Women's Lives, Women's Voices: Roman Material Culture and Female Agency in the Bay of Naples (Hardcover)
Literary evidence is often silent about the lives of women in antiquity, particularly those from the buried cities of Pompeii and Herculaneum. Even when women are considered, they are often seen through the lens of their male counterparts. In this collection, Brenda Longfellow and Molly Swetnam-Burland have gathered an outstanding group of scholars to give voice to both the elite and ordinary women living on the Bay of Naples before the eruption of Vesuvius.
Using visual, architectural, archaeological, and epigraphic evidence, the authors consider how women in the region interacted with their communities through family relationships, businesses, and religious practices, in ways that could complement or complicate their primary social roles as mothers, daughters, and wives. They explore women-run businesses from weaving and innkeeping to prostitution, consider representations of women in portraits and graffiti, and examine how women expressed their identities in the funerary realm. Providing a new model for studying women in the ancient world, Women’s Lives, Women’s Voices brings to light the day-to-day activities of women of all classes in Pompeii and Herculaneum.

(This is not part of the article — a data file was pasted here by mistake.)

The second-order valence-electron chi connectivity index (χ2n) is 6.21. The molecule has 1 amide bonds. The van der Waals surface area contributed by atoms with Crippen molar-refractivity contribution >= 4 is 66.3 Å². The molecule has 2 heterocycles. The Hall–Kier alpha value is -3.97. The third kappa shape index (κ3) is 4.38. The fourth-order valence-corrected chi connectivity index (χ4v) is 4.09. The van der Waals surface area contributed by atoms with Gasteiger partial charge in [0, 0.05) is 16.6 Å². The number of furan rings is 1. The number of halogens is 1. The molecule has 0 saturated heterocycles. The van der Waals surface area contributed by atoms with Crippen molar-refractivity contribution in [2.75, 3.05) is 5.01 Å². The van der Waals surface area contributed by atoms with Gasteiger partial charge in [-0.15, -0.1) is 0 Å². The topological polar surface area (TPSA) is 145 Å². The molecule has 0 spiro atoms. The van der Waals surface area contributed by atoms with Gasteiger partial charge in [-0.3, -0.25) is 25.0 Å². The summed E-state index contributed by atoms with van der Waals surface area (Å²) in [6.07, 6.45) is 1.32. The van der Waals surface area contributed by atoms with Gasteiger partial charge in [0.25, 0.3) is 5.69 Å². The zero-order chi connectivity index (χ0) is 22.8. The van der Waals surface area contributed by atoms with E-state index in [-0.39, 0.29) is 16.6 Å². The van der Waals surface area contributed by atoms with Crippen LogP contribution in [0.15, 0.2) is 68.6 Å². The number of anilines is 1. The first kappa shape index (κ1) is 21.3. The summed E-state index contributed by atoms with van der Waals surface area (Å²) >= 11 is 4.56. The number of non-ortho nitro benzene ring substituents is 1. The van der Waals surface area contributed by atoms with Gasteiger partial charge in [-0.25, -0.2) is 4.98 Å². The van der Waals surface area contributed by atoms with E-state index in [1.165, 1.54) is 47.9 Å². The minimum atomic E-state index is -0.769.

These essays do much to make the fascinating archaeological material accessible.
A pathbreaking collection of essays that challenge us to rethink gender-based occupational stereotypes, Roman women’s identities and public participation in spheres exclusively associated with Roman elite men...Challenging familiar elitist-classicist standards dominating past scholarship, this book pushes women’s and gender studies, feminist art history, urban materiality, women’s local involvement and daily lives into a new era of research...this book is very useful for researchers as well as students, with enormous potential to shape future research on Roman women.
Women’s Lives, Women’s Voices is an incredibly important and enlightening volume for which its editors and contributors should be commended...Each chapter returns agency to one or another group of women in the Bay of Naples, and these re-centering efforts involve women of many more classes, statuses, and communities than is typical...The volume’s extensive bibliography, high production quality (including seventy-six figures and sixteen full-color plates), and relatively affordable price only enhance its utility and accessibility.
— Woman's Art Journal
The contributors bring novel approaches and interpretations to well-studied evidence...This volume offers innovative ways of looking at evidence, helps to correct the scholarly blindness of the past and unveils the diverse lives of the women who dwelt in Pompeii and Herculaneum.
— Journal of Roman Culture